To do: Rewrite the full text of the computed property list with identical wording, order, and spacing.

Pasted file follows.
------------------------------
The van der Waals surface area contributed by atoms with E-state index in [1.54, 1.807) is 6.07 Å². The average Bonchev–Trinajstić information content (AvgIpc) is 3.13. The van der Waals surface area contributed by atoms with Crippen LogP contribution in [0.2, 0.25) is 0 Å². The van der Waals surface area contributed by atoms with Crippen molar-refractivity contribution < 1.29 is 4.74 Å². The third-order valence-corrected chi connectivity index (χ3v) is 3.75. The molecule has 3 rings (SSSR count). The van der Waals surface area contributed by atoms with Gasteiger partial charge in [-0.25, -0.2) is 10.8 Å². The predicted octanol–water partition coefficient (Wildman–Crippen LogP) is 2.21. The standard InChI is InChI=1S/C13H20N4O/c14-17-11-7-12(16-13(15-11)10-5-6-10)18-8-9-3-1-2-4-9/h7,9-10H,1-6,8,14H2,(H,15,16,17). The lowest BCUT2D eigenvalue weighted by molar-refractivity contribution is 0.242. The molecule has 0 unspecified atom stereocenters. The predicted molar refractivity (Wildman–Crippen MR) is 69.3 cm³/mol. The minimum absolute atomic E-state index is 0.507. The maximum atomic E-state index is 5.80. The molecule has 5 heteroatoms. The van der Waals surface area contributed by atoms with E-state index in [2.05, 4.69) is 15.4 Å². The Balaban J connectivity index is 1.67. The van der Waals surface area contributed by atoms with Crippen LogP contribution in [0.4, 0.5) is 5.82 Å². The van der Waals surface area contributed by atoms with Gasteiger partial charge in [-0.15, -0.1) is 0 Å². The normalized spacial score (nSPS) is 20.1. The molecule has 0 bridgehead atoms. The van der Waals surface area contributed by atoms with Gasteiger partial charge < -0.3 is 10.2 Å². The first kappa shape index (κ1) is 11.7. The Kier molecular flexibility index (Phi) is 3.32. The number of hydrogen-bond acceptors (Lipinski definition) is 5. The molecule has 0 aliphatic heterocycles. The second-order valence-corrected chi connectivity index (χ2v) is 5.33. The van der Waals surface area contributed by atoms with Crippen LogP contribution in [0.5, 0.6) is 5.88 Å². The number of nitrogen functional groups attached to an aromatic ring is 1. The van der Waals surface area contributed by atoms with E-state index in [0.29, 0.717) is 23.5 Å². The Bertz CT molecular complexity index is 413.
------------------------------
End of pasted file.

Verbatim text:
The van der Waals surface area contributed by atoms with E-state index in [1.54, 1.807) is 6.07 Å². The average Bonchev–Trinajstić information content (AvgIpc) is 3.13. The van der Waals surface area contributed by atoms with Crippen LogP contribution in [0.2, 0.25) is 0 Å². The van der Waals surface area contributed by atoms with Crippen molar-refractivity contribution < 1.29 is 4.74 Å². The third-order valence-corrected chi connectivity index (χ3v) is 3.75. The molecule has 3 rings (SSSR count). The van der Waals surface area contributed by atoms with Gasteiger partial charge in [-0.25, -0.2) is 10.8 Å². The predicted octanol–water partition coefficient (Wildman–Crippen LogP) is 2.21. The standard InChI is InChI=1S/C13H20N4O/c14-17-11-7-12(16-13(15-11)10-5-6-10)18-8-9-3-1-2-4-9/h7,9-10H,1-6,8,14H2,(H,15,16,17). The lowest BCUT2D eigenvalue weighted by molar-refractivity contribution is 0.242. The molecule has 0 unspecified atom stereocenters. The predicted molar refractivity (Wildman–Crippen MR) is 69.3 cm³/mol. The minimum absolute atomic E-state index is 0.507. The maximum atomic E-state index is 5.80. The molecule has 5 heteroatoms. The van der Waals surface area contributed by atoms with E-state index in [2.05, 4.69) is 15.4 Å². The Balaban J connectivity index is 1.67. The van der Waals surface area contributed by atoms with Crippen LogP contribution in [0.4, 0.5) is 5.82 Å². The van der Waals surface area contributed by atoms with Gasteiger partial charge in [-0.15, -0.1) is 0 Å². The normalized spacial score (nSPS) is 20.1. The molecule has 0 bridgehead atoms. The van der Waals surface area contributed by atoms with Gasteiger partial charge < -0.3 is 10.2 Å². The first kappa shape index (κ1) is 11.7. The Kier molecular flexibility index (Phi) is 3.32. The number of hydrogen-bond acceptors (Lipinski definition) is 5. The molecule has 0 aliphatic heterocycles. The second-order valence-corrected chi connectivity index (χ2v) is 5.33. The van der Waals surface area contributed by atoms with Crippen LogP contribution in [0.5, 0.6) is 5.88 Å². The number of nitrogen functional groups attached to an aromatic ring is 1. The van der Waals surface area contributed by atoms with E-state index in [0.29, 0.717) is 23.5 Å². The Bertz CT molecular complexity index is 413.